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[] Schadensersatzklage gegen Microsoft wegen Viren?,
Ein sehr interessanter Artikel, der sich ausführlich mit den Problemen
einer solchen Klage auseinandersetzt. Ähnliche Forderungen
(Haftungsverpflichtungen für IT-Hersteller) waren u.a. auch auf der
InfowarCon zu hören.


   Is Microsoft liable for Nimda?

   By David Berlind, Special to ZDNet
   24 September 2001

   In legal circles, there's a well-known group of law firms that's
   commonly referred to as the "plaintiffs' bar." The most
   characteristic of the plaintiffs' bar is that its members build
   practices out of finding people and businesses that have been
   and filing class action lawsuits on behalf of those plaintiffs. It
   should come as no surprise that the targets of these suits typically
   have deep pockets.

   With all sorts of alleged harm being inflicted all the time, the
   plaintiffs' bar moves from one issue to the next, with plenty of
   opportunities to build high-profile cases. Perhaps most notable of
   these issues is the action against the tobacco industry. Another case
   had to do exposure to EMF produced by high-tension wires. The
   plaintiffs' bar is a busy bunch, always on the lookout for the next
   big harm. When it started to look like the Y2K bug was going to bite
   some companies on the bottom line, the plaintiffs' bar boned up on
   computer literacy.

   But the Y2K "harm" went from bug to bust and there was no one to sue.
   In the aftermath of the big hurt that never happened was a battalion
   of lawyers--with a lot of newfound computer knowledge that it didn't
   want to go to waste.

   Enter Microsoft.

   On the heels of the most recent compromise in security that targeted
   Microsoft technologies (one of many security lapses), and the
   omnipresent threat from cyberterrorists (see story), I started
   wondering just how long it would take the plaintiff's bar-fairly
   bursting with computer knowledge--to turn its sights on Microsoft.
   most of us non-lawyer types, Microsoft certainly appears to be

   Citing the biggest and most successful security intrusions (Melissa,
   Anna Kournikova, Love Bug, and Code Red), Peter Tippet, CTO of
   security service provider TruSecure, estimates the total dollar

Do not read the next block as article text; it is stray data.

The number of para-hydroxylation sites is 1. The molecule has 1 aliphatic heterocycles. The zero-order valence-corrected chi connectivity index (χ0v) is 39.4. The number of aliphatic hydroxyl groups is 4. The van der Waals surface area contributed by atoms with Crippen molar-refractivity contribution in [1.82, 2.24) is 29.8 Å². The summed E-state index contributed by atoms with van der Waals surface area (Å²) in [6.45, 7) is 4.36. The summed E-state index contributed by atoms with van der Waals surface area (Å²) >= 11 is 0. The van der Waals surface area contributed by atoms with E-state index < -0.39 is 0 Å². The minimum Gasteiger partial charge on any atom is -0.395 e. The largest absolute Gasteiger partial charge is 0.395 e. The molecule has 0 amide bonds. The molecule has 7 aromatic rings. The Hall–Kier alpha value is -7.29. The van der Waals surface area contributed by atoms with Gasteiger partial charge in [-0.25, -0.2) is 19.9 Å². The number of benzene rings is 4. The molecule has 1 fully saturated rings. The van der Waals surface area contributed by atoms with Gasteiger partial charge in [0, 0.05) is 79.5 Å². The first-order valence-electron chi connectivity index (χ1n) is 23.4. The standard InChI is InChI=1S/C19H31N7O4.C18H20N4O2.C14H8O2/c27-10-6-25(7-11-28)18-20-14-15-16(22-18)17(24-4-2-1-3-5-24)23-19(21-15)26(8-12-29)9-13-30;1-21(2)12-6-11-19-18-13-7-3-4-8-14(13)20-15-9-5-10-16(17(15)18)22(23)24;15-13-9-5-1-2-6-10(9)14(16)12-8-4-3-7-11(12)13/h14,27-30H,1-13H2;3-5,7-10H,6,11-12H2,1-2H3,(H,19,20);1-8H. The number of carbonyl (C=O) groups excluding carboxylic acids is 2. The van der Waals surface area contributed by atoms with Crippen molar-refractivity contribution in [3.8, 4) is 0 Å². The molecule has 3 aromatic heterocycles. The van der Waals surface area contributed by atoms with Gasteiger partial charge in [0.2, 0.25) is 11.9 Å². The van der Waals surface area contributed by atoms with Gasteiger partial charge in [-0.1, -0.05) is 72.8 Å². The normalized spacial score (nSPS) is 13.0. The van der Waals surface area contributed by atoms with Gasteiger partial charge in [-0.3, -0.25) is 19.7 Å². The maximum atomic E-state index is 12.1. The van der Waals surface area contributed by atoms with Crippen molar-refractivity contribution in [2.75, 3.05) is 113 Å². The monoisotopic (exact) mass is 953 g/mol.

incurred as a result of worms and viruses that exploited weaknesses
   Microsoft products could be as high as $4 billion. "Compared to Code
   Red," which was responsible for three of those four billion, "Nimda
   will be even more," says Tippett. "Nimda cleaned the clock of Code
   Red. It generated 100 times the attack-related traffic that Code Red
   did, and did so in about an hour. Code Red took a few days. Nimda may
   cause ten times the damage."

   With that much "harm" and Microsoft's virtually bottomless pockets,
   would appear to be a match made in heaven for the plaintiffs' bar.

   So, I called a few lawyers and all fingers pointed to Jane Winn, the
   author of the leading treatise on electronic commerce law (Law of
   Electronic Commerce) and professor of law at Southern Methodist
   University. According to Winn, if there is a case against Microsoft,
   the plaintiffs will have to prove that the company was negligent.
   "Currently," says Winn, "we don't have all the elements to prove

   The elements Winn refers to are what make up a four-point acid test
   for determining whether a company was negligent. The first point is
   called "duty of care." In layman's terms, it tests a homeowner's
   responsibility to keep ice off their sidewalks. If you don't, and
   someone slips and breaks their neck, this first test of duty of care
   has been passed because you are responsible for keeping your sidewalk
   ice-free. To date, no court has said that MS has the duty of care
   it comes to incorporating security into its products. Does Microsoft
   have that duty? Do the disclaimers on its products adequately protect
   it from liability? These will be the first questions that the
   plaintiffs' bar must satisfy.

   Once the duty of care is established, then a breach of that duty must
   be proven. Here, the test is whether a reasonable programmer would
   have engineered the environment to be secure. The emphasis is on
   reasonable. The programmer need not be perfect.

   The next test is one of causality. Once Microsoft's duty of care has
   been established and breach can be demonstrated, someone will have to
   prove that Microsoft--and Microsoft alone--caused the damage. This
   test might fail if Microsoft could prove that there were other
   measures the plaintiff could have taken to prevent the damage.

   The fourth and final test is whether damage was actually done. The
   plaintiff will have to show that they were harmed in some way once
   previous three tests have been satisfied.

   What's the precedent?

   As with many legal cases, the legal system looks for a precedent. The